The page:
Atopic dermatitis is a common, chronic skin condition in infants and children. It causes dry and itchy skin. It will usually first appear between 3 to 6 months of age.
The exact causes of atopic dermatitis in children are not known. However, some things that are linked to the condition can include:
- Genetics. This skin problem can be passed down from parents to their children. Children are more at risk of having atopic dermatitis if they have family members who have atopic dermatitis or have allergies.
- Immune system. Immune systems that are not fully developed can affect how much protection the skin will give.
- External factors. This can include children being exposed to winter weather, using hot water to bathe, harsh cleansers, or being in hot and dry temperatures.
Atopic Dermatitis Symptoms
Symptoms of atopic dermatitis can appear and disappear or occur most of the time or all of the time. It can affect any area of the body. Symptoms will usually affect the face, neck, scalp, elbows, and knees in infants. In children, symptoms usually affect the skin inside of the elbows, on the back of the knees, around the neck, around the mouth, on the wrists, ankles and hands.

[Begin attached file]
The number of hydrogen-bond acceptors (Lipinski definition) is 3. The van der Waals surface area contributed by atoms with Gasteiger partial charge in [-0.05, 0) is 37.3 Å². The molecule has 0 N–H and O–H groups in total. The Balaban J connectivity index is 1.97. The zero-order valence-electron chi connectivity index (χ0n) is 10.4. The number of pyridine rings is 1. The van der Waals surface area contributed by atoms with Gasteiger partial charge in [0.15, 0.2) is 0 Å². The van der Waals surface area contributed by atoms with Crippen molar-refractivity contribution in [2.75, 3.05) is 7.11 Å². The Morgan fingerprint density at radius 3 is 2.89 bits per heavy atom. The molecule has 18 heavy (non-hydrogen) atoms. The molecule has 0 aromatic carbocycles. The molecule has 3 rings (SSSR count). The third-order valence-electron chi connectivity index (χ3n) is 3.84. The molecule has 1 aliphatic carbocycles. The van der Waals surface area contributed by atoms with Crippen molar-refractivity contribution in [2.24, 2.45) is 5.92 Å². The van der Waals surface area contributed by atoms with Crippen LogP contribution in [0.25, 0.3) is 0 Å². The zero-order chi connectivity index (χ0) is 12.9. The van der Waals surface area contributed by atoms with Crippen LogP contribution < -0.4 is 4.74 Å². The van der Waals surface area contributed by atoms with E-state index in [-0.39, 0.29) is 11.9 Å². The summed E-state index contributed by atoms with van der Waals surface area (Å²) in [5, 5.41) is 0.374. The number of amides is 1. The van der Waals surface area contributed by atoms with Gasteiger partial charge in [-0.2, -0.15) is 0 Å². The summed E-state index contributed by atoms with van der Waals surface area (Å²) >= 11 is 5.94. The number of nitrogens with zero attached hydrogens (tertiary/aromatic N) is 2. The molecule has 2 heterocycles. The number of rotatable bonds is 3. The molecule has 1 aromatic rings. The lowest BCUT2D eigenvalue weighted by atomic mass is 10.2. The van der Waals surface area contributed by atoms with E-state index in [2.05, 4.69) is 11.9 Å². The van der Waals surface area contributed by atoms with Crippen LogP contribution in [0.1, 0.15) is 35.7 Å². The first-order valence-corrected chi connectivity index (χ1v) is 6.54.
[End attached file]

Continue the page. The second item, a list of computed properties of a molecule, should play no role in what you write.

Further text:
Symptoms can occur a little differently in each child. They include:
- Dry, scaly skin
- Severely itchy skin
- Redness, inflammation and swelling
- Thickened skin
- Pale skin on the face
- Small bumps that are raised can become crusty and leak out fluid if scratched.
- Darkened skin on the eyelids or around the eyes
- Rough bumps on the face, upper arms and thighs
- Skin changes around the mouth, eyes or ears
- Raised, red areas (hives)
Symptoms of atopic dermatitis can look like other health conditions, so make sure that your child sees a skin doctor get a proper diagnosis.
Your healthcare provider or dermatologist will ask you about your child’s symptoms and health history. They could also ask you if you or other family members have atopic dermatitis, asthma or other nasal allergies like hay fever or allergic rhinitis. Your healthcare provider will then examine your child to look for visual signs of atopic dermatitis. There will be no specific test to diagnose atopic dermatitis and is usually not needed.
There is no cure for atopic dermatitis. Treatment depends on what symptoms your child is experiencing, their age and how severe their condition is. The treatment is meant to help with itching inflammation, add moisture and prevent infection.